You may remember this post from 5 months ago about my beginning in martial arts.  I was so new, nervous, and excited.  Could I really do this?  Will this make me a more aggressive person?  Will this change the way people see me?  How far do I want to go with this?  Since then the nerves have turned into drive and the excitement into fascination.

-I CAN do this.  It's hard, but I can do it.

-TKD doesn't make me more aggressive than I was, but it gives me an outlet to be straight up aggressive instead of always passive aggressive. ;)

-Yes, it does change the way people see me (but only if they know).  It changes the way I see other people too.  My parents are proud of me and rarely fail to list TKD when they spout my list of achievements.  Embarrassing?  Yes.  Normal?  So much yes.  I love having parents who are proud of me, even if it is a little uncomfortable.  Emmy and I have been referred to as "resident weapons" at our church.  My pseudobros (guys being discipled by my family) give me an even wider berth as a half serious joke.  I make them hold boards I break just to remind them of what I can do every once in a while.  Haha!  This is why Mom says I have no boyfriend.  Maybe it's true.  #noregrets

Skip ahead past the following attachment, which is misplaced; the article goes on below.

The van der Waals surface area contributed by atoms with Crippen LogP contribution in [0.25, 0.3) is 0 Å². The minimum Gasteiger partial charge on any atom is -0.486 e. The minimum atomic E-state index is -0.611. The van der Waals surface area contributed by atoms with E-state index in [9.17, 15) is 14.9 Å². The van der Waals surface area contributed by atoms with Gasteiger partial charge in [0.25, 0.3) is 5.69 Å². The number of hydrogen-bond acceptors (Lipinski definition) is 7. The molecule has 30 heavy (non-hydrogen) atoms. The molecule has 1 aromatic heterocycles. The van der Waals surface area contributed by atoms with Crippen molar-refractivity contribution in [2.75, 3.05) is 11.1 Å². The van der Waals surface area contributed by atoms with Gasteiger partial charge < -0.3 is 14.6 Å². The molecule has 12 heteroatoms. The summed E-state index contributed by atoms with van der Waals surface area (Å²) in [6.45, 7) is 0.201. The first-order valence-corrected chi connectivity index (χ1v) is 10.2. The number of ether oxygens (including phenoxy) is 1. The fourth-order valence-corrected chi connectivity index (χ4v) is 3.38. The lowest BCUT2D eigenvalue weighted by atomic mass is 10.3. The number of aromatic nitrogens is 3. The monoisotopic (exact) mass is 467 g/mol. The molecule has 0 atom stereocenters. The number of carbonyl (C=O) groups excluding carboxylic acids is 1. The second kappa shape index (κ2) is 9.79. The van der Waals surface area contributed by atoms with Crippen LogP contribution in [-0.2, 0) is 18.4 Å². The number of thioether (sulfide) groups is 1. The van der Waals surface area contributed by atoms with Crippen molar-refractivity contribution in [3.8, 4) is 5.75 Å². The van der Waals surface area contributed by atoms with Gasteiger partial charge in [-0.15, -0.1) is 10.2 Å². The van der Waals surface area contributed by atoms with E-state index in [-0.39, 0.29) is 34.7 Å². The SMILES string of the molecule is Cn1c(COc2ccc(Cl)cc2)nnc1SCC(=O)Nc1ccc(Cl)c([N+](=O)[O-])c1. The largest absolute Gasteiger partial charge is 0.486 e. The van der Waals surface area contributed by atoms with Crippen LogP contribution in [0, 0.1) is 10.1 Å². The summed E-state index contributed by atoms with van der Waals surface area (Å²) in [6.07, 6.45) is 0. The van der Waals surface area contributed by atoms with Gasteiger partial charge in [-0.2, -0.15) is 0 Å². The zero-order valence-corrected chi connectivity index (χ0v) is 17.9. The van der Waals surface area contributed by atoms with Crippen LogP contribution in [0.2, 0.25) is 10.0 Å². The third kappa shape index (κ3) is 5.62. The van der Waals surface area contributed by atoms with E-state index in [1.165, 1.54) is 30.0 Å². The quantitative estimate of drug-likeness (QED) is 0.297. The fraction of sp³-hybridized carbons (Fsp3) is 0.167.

-As to how far I'm going, I should think that is obvious -- first dan black belt!!  I have to get my black belt first, but then I have to keep working and perfecting to get my first dan stripe.  That's when I will feel truly accomplished.

It's hard to believe that I've already tested twice (one of those a double test) and accomplished my first goal: getting a green belt by the end of the year.  Not only that, but later this week I get to double test again! Blue and Brown belts, here I come!

Hopefully I'll get more photos, facts, and tips up in posts in the future.

June 9, 2015

SOK Concert and Kopp's

Last weekend my best friend and I met my family in Milwaukee for a Sons of Korah concert.  Sons of Korah is (a highly underrated) Australian music group that is working on the Psalms Project.  They have 10 CDs out so far.

Their sound takes a little getting-used-to at first for some, but their interpretations of the Psalms are brilliant.  Psalm 94 from their recent album is an angry song, but it perfectly portrays the depth and emotion of the psalmist.  The commentary in-between the songs was wonderful and worshipful.

The humor, brought mostly by the far left and right musicians was also refreshing amidst the serious and sincere moments.  Overall, a wonderful concert.  An added plus was accidentally sitting two rows behind some friends from various parts of WI.  We all headed to Kopp's for custard afterward to round out the evening of fellowship.

It's supposed to be the BEST custard.  I'm not a connoisseur, so I'll take their word for it.

 Parents and friend's from WI.

 Typical Bro shot